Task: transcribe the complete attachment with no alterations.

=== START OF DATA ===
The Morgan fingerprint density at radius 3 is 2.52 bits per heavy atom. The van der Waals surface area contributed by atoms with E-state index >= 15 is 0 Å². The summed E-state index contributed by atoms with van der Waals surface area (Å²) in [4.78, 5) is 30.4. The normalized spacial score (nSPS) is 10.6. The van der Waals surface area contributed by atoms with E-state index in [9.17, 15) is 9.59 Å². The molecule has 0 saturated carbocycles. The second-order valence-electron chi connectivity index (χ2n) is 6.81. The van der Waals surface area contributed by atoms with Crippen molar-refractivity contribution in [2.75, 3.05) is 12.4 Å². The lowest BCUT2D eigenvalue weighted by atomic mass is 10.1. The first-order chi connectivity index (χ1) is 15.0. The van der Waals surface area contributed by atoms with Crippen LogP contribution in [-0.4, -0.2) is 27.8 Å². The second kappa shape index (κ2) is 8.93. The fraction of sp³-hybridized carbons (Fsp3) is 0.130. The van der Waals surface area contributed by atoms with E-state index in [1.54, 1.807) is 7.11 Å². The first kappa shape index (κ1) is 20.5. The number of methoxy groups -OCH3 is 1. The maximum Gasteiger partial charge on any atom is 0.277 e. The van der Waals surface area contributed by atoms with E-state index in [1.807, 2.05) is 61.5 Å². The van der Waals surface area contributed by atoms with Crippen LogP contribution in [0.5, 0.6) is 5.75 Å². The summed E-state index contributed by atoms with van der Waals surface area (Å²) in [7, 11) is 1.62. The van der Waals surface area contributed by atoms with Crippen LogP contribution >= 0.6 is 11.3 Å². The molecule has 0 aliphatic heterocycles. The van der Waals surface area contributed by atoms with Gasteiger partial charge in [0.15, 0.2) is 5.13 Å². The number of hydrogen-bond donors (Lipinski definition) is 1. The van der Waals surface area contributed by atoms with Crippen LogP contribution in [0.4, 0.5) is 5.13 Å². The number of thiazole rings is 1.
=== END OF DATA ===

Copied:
The Morgan fingerprint density at radius 3 is 2.52 bits per heavy atom. The van der Waals surface area contributed by atoms with E-state index >= 15 is 0 Å². The summed E-state index contributed by atoms with van der Waals surface area (Å²) in [4.78, 5) is 30.4. The normalized spacial score (nSPS) is 10.6. The van der Waals surface area contributed by atoms with E-state index in [9.17, 15) is 9.59 Å². The molecule has 0 saturated carbocycles. The second-order valence-electron chi connectivity index (χ2n) is 6.81. The van der Waals surface area contributed by atoms with Crippen molar-refractivity contribution in [2.75, 3.05) is 12.4 Å². The lowest BCUT2D eigenvalue weighted by atomic mass is 10.1. The first-order chi connectivity index (χ1) is 15.0. The van der Waals surface area contributed by atoms with Crippen LogP contribution in [-0.4, -0.2) is 27.8 Å². The second kappa shape index (κ2) is 8.93. The fraction of sp³-hybridized carbons (Fsp3) is 0.130. The van der Waals surface area contributed by atoms with E-state index in [1.54, 1.807) is 7.11 Å². The first kappa shape index (κ1) is 20.5. The number of methoxy groups -OCH3 is 1. The maximum Gasteiger partial charge on any atom is 0.277 e. The van der Waals surface area contributed by atoms with E-state index in [1.807, 2.05) is 61.5 Å². The van der Waals surface area contributed by atoms with Crippen LogP contribution in [0.5, 0.6) is 5.75 Å². The summed E-state index contributed by atoms with van der Waals surface area (Å²) in [7, 11) is 1.62. The van der Waals surface area contributed by atoms with Crippen LogP contribution >= 0.6 is 11.3 Å². The molecule has 0 aliphatic heterocycles. The van der Waals surface area contributed by atoms with Gasteiger partial charge in [0.15, 0.2) is 5.13 Å². The number of hydrogen-bond donors (Lipinski definition) is 1. The van der Waals surface area contributed by atoms with Crippen LogP contribution in [0.4, 0.5) is 5.13 Å². The number of thiazole rings is 1.